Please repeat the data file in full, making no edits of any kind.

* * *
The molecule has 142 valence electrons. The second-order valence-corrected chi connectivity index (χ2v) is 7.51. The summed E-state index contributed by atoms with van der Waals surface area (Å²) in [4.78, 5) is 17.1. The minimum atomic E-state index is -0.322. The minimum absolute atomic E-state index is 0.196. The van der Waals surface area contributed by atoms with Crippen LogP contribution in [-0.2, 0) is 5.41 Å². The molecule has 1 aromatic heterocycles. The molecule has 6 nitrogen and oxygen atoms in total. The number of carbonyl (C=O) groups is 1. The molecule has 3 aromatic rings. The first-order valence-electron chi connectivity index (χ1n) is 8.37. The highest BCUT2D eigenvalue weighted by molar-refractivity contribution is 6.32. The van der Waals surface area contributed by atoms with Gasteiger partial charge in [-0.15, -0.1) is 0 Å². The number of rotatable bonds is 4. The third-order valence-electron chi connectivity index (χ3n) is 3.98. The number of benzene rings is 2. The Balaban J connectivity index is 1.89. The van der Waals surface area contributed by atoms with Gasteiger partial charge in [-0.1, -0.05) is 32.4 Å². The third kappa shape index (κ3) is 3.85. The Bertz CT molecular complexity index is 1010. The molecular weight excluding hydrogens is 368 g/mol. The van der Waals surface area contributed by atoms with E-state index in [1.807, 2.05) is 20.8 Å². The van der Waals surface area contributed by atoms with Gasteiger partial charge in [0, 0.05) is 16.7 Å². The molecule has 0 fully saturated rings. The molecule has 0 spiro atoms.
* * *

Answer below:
The molecule has 142 valence electrons. The second-order valence-corrected chi connectivity index (χ2v) is 7.51. The summed E-state index contributed by atoms with van der Waals surface area (Å²) in [4.78, 5) is 17.1. The minimum atomic E-state index is -0.322. The minimum absolute atomic E-state index is 0.196. The van der Waals surface area contributed by atoms with Crippen LogP contribution in [-0.2, 0) is 5.41 Å². The molecule has 1 aromatic heterocycles. The molecule has 6 nitrogen and oxygen atoms in total. The number of carbonyl (C=O) groups is 1. The molecule has 3 aromatic rings. The first-order valence-electron chi connectivity index (χ1n) is 8.37. The highest BCUT2D eigenvalue weighted by molar-refractivity contribution is 6.32. The van der Waals surface area contributed by atoms with Gasteiger partial charge in [-0.15, -0.1) is 0 Å². The number of rotatable bonds is 4. The third-order valence-electron chi connectivity index (χ3n) is 3.98. The number of benzene rings is 2. The Balaban J connectivity index is 1.89. The van der Waals surface area contributed by atoms with Gasteiger partial charge in [-0.1, -0.05) is 32.4 Å². The third kappa shape index (κ3) is 3.85. The Bertz CT molecular complexity index is 1010. The molecular weight excluding hydrogens is 368 g/mol. The van der Waals surface area contributed by atoms with E-state index in [1.807, 2.05) is 20.8 Å². The van der Waals surface area contributed by atoms with Gasteiger partial charge in [0, 0.05) is 16.7 Å². The molecule has 0 fully saturated rings. The molecule has 0 spiro atoms.